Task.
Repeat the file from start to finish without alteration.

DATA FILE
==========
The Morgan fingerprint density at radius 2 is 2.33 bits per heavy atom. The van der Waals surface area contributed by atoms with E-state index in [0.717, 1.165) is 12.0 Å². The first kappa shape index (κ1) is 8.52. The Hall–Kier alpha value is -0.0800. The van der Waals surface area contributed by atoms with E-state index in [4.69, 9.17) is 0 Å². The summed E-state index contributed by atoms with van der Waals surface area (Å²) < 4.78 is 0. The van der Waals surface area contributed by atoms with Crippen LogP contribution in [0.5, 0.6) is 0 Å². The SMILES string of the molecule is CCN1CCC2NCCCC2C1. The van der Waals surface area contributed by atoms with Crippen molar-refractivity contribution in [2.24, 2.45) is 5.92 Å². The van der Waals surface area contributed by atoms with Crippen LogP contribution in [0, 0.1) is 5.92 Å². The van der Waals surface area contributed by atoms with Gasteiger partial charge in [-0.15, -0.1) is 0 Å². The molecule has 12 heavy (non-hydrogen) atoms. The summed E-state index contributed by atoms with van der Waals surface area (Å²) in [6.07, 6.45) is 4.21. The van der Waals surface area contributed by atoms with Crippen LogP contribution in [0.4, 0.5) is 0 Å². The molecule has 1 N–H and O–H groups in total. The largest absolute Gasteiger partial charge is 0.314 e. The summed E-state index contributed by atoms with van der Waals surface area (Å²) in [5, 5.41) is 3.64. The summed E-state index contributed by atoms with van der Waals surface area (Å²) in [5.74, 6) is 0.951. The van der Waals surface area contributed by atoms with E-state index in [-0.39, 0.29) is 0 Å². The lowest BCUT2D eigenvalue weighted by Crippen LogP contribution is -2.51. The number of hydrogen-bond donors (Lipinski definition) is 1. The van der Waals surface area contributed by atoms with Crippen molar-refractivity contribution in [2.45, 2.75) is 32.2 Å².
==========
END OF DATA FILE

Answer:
The Morgan fingerprint density at radius 2 is 2.33 bits per heavy atom. The van der Waals surface area contributed by atoms with E-state index in [0.717, 1.165) is 12.0 Å². The first kappa shape index (κ1) is 8.52. The Hall–Kier alpha value is -0.0800. The van der Waals surface area contributed by atoms with E-state index in [4.69, 9.17) is 0 Å². The summed E-state index contributed by atoms with van der Waals surface area (Å²) < 4.78 is 0. The van der Waals surface area contributed by atoms with Crippen LogP contribution in [0.5, 0.6) is 0 Å². The SMILES string of the molecule is CCN1CCC2NCCCC2C1. The van der Waals surface area contributed by atoms with Crippen molar-refractivity contribution in [2.24, 2.45) is 5.92 Å². The van der Waals surface area contributed by atoms with Crippen LogP contribution in [0, 0.1) is 5.92 Å². The van der Waals surface area contributed by atoms with Gasteiger partial charge in [-0.15, -0.1) is 0 Å². The molecule has 12 heavy (non-hydrogen) atoms. The summed E-state index contributed by atoms with van der Waals surface area (Å²) in [6.07, 6.45) is 4.21. The van der Waals surface area contributed by atoms with Crippen LogP contribution in [0.4, 0.5) is 0 Å². The molecule has 1 N–H and O–H groups in total. The largest absolute Gasteiger partial charge is 0.314 e. The summed E-state index contributed by atoms with van der Waals surface area (Å²) in [5, 5.41) is 3.64. The summed E-state index contributed by atoms with van der Waals surface area (Å²) in [5.74, 6) is 0.951. The van der Waals surface area contributed by atoms with E-state index in [-0.39, 0.29) is 0 Å². The lowest BCUT2D eigenvalue weighted by Crippen LogP contribution is -2.51. The number of hydrogen-bond donors (Lipinski definition) is 1. The van der Waals surface area contributed by atoms with Crippen molar-refractivity contribution in [2.45, 2.75) is 32.2 Å².